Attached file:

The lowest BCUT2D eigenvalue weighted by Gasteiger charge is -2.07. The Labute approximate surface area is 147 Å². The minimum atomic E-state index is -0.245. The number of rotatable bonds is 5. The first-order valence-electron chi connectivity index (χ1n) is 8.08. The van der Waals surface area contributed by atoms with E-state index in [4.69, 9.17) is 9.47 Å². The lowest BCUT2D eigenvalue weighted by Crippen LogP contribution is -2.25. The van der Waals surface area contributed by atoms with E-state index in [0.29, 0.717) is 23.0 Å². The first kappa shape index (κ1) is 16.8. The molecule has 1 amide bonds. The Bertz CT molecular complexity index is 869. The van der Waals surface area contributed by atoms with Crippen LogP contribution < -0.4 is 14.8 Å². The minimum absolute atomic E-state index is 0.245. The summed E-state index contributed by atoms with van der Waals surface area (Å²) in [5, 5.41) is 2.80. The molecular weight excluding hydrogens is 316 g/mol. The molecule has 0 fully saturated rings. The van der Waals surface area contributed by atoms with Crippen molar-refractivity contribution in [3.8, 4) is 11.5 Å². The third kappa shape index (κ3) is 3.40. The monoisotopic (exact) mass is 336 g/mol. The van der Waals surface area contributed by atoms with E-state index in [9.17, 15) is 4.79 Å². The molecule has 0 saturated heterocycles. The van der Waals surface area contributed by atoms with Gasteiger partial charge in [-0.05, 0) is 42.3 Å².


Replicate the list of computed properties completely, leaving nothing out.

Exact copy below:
The lowest BCUT2D eigenvalue weighted by Gasteiger charge is -2.07. The Labute approximate surface area is 147 Å². The minimum atomic E-state index is -0.245. The number of rotatable bonds is 5. The first-order valence-electron chi connectivity index (χ1n) is 8.08. The van der Waals surface area contributed by atoms with E-state index in [4.69, 9.17) is 9.47 Å². The lowest BCUT2D eigenvalue weighted by Crippen LogP contribution is -2.25. The van der Waals surface area contributed by atoms with E-state index in [0.29, 0.717) is 23.0 Å². The first kappa shape index (κ1) is 16.8. The molecule has 1 amide bonds. The Bertz CT molecular complexity index is 869. The van der Waals surface area contributed by atoms with Crippen LogP contribution < -0.4 is 14.8 Å². The minimum absolute atomic E-state index is 0.245. The summed E-state index contributed by atoms with van der Waals surface area (Å²) in [5, 5.41) is 2.80. The molecular weight excluding hydrogens is 316 g/mol. The molecule has 0 fully saturated rings. The van der Waals surface area contributed by atoms with Crippen molar-refractivity contribution in [3.8, 4) is 11.5 Å². The third kappa shape index (κ3) is 3.40. The monoisotopic (exact) mass is 336 g/mol. The van der Waals surface area contributed by atoms with E-state index in [9.17, 15) is 4.79 Å². The molecule has 0 saturated heterocycles. The van der Waals surface area contributed by atoms with Gasteiger partial charge in [-0.05, 0) is 42.3 Å².